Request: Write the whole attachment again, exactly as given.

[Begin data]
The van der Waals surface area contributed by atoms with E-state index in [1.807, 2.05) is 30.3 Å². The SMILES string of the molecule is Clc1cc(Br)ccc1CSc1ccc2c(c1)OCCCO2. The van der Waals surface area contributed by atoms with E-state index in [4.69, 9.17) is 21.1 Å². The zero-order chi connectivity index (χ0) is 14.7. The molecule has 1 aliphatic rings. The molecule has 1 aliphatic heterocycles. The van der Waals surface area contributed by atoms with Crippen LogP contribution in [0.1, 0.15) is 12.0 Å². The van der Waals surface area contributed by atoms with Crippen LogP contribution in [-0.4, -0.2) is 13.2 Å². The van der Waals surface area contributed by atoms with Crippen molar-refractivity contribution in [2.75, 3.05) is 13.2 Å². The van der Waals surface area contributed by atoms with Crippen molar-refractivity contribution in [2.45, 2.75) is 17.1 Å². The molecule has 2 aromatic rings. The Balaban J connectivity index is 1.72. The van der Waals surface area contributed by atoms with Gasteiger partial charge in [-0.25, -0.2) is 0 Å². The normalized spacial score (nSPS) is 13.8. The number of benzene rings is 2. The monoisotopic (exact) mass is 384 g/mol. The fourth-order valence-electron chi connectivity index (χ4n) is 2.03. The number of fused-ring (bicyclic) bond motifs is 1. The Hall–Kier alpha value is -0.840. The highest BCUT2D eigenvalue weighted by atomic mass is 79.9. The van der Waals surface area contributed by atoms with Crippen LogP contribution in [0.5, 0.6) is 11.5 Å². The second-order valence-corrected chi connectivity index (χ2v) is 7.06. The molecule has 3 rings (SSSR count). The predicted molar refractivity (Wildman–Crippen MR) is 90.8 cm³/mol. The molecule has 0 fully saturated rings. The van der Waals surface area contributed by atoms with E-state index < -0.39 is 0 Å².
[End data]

The van der Waals surface area contributed by atoms with E-state index in [1.807, 2.05) is 30.3 Å². The SMILES string of the molecule is Clc1cc(Br)ccc1CSc1ccc2c(c1)OCCCO2. The van der Waals surface area contributed by atoms with E-state index in [4.69, 9.17) is 21.1 Å². The zero-order chi connectivity index (χ0) is 14.7. The molecule has 1 aliphatic rings. The molecule has 1 aliphatic heterocycles. The van der Waals surface area contributed by atoms with Crippen LogP contribution in [0.1, 0.15) is 12.0 Å². The van der Waals surface area contributed by atoms with Crippen LogP contribution in [-0.4, -0.2) is 13.2 Å². The van der Waals surface area contributed by atoms with Crippen molar-refractivity contribution in [2.75, 3.05) is 13.2 Å². The van der Waals surface area contributed by atoms with Crippen molar-refractivity contribution in [2.45, 2.75) is 17.1 Å². The molecule has 2 aromatic rings. The Balaban J connectivity index is 1.72. The van der Waals surface area contributed by atoms with Gasteiger partial charge in [-0.25, -0.2) is 0 Å². The normalized spacial score (nSPS) is 13.8. The number of benzene rings is 2. The monoisotopic (exact) mass is 384 g/mol. The fourth-order valence-electron chi connectivity index (χ4n) is 2.03. The number of fused-ring (bicyclic) bond motifs is 1. The Hall–Kier alpha value is -0.840. The highest BCUT2D eigenvalue weighted by atomic mass is 79.9. The van der Waals surface area contributed by atoms with Crippen LogP contribution in [0.5, 0.6) is 11.5 Å². The second-order valence-corrected chi connectivity index (χ2v) is 7.06. The molecule has 3 rings (SSSR count). The predicted molar refractivity (Wildman–Crippen MR) is 90.8 cm³/mol. The molecule has 0 fully saturated rings. The van der Waals surface area contributed by atoms with E-state index < -0.39 is 0 Å².